ECOLOGICAL JUSTICE Trans Mountain Pipeline Expansion Project

Declarations and Statements

KAIROS was honoured to have been invited by members of Tsleil-Waututh to stand alongside them and other faith leaders and people of faith in defence of the lands, waters, and climate we all share. KAIROS released a statement on April 25, 2018 to affirm its support of First Nations peoples and opposition to the Trans Mountain Pipeline.


The Trans Mountain Pipeline has been in operation since 1953 for the transportation of products from the tar sands in Alberta to the coast of British Columbia. Kinder Morgan acquired the pipeline in 2005 and it currently transports refined products, crude oils, and light crude oil. In 2012, Kinder Morgan announced plans for the Trans Mountain Pipeline Expansion Project, which would involve the construction of a second pipeline running parallel to the existing pipeline between Edmonton and Burnaby. This would triple the capacity to 890,000 barrels a day of heavier oils and also allow for transport of light crude oil.

The project proposal underwent a 29-month review process with the National Energy Board (NEB) and it was recommended that the pipeline be approved because it was in the Canadian public interest. The Kinder Morgan Trans Mountain Pipeline Expansion Project was approved by the Government of Canada on November 29, 2016.

Multiple legal challenges arose from municipalities and First Nation groups saying that the consultation process was inadequate and did not respect the international standards for free, prior, and informed consent. These legal challenges were launched by, among others, the Tsleil-Waututh, Squamish Nation, Coldwater Indian Band, Upper Nicola Band, Stk’emlupsemc Te Secwepemc Nation, the Sto:lo collective, the City of Burnaby, and the City of Vancouver. In the summer of 2017, the B.C government lost a no-confidence vote due to its support of the project and the new government sought intervener status in the legal challenges against the expansion.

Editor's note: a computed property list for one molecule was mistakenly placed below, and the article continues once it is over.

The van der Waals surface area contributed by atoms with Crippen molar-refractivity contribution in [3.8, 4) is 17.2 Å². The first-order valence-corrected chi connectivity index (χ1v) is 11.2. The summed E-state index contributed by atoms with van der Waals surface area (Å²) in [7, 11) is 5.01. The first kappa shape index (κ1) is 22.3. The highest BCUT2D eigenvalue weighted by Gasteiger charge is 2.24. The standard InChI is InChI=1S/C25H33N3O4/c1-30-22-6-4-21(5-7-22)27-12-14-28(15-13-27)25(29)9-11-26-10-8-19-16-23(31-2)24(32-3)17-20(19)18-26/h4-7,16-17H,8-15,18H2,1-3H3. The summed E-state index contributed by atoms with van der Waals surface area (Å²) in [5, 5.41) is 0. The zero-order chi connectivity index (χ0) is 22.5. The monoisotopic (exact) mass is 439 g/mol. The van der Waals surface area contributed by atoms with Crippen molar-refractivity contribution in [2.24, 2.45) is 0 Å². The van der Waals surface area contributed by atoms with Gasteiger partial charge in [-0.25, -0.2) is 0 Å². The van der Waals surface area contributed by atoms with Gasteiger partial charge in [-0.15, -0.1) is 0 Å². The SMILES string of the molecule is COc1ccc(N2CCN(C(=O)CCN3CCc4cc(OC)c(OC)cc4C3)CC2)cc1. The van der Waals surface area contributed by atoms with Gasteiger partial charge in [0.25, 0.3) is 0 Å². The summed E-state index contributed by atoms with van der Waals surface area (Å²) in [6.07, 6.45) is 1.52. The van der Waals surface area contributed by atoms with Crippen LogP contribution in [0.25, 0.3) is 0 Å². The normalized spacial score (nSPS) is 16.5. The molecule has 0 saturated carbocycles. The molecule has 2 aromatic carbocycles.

The timeline from that point on:

  • In December 2017, Kinder Morgan obtained permission to begin work on the expansion despite the absence of municipal permits from the City of Burnaby.
  • On January 30, 2018, the new provincial government of British Columbia proposed restricting any increases to diluted bitumen shipments from Alberta until further research into mitigating spills could be undertaken. The B.C government also wanted to consult with local communities and First Nations groups.
  • On April 8, 2018 Kinder Morgan suspended all non-essential activity on the pipeline due to the economic costs of delays caused by opposition to the project.
  • On May 29, 2018, the federal government announced they would buy the pipeline from Kinder Morgan for $4.5 billion. The sale was approved on August 30, 2018. On the same day, the Federal Court of Appeal overturned the government’s approval of the expansion project because it had not sufficiently fulfilled its constitutional duty to consult local First Nations groups, and because it lacked an environmental assessment of increased tanker traffic on endangered southern resident killer whales.
  • On November 19, 2018, the federal government began another phase of consultations to re-assess the impact of additional oil tankers off the coast of B.C, with a specific focus on the risks to southern resident killer whales.
  • The NEB final report on February 22, 2019 recommended approval of the project, despite its acknowledgement that impacts from an oil spill would be significant.
  • On June 18, 2019, the construction and operation of the Trans Mountain Pipeline Expansion Project was approved by the federal government for a second time. The approval came with the stipulation that all generated revenue be reinvested into clean energy and green technology. Multiple lawsuits were filed due this re-approval.